In the lab and in the clinic, Charlotte Sumner works to under-
stand SMA, a devastating motor neuron disease in children.
I’ll never forget the first SMA conference I attended. I walked into the hotel lobby, and it was full of kids and scooters and wheel chairs. The kids were profoundly disabled but they were having a great time. I sensed that there was an unusually close connection between patients and families and the investigators. That inspires a truly collaborative culture within the research field. The meeting changed my life because from then on I knew I wanted to pursue SMA.
There is such an incredible need with SMA as there is currently no available treatment. It is the leading inherited cause of infant mortality. Children with the most severe form are weak at birth, and without respiratory support, they die within a couple of years of life.
We’ve investigated a class of drugs that seems to benefit SMA mice. We’ve been able to almost triple their life span. For our patients, we are working to develop and test similar drugs that might be efficacious in humans.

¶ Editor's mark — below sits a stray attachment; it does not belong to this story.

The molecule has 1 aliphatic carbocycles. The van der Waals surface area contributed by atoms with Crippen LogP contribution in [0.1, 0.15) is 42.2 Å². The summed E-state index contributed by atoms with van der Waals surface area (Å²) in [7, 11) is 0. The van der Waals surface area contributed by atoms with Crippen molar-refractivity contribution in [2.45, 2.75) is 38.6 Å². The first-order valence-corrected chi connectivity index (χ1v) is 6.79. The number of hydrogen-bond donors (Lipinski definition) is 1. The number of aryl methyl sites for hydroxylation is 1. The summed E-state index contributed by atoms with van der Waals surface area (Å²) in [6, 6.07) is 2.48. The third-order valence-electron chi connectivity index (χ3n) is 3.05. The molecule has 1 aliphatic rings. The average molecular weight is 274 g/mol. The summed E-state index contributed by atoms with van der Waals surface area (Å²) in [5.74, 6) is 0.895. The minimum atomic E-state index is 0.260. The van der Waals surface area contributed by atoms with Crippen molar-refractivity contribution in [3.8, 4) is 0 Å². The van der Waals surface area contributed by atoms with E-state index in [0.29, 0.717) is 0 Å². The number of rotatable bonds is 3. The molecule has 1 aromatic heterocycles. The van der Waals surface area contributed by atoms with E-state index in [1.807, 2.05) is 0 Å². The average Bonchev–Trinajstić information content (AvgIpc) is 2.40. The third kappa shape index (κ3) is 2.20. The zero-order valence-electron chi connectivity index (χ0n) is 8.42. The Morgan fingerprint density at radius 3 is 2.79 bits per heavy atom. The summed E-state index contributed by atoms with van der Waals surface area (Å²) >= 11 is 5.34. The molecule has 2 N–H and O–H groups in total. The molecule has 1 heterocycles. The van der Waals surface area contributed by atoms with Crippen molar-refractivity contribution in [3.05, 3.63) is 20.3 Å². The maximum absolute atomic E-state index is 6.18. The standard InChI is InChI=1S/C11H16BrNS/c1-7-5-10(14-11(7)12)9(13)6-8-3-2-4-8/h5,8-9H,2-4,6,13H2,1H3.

Hopkins is an unparalleled environment in which to do this type of work. Our department has a long history of excellence in neuromuscular disease, and that continues to be the case. Almost every one of our neuromuscular neurologists is a clinician-scientist, taking care of patients and working hard to better understand the diseases they treat.
With SMA, there’s much we don’t understand. But because it is caused by a single gene mutation, we have real targets to go after for therapeutic development. Hopefully, understanding SMA will also help us understand other motor neuron diseases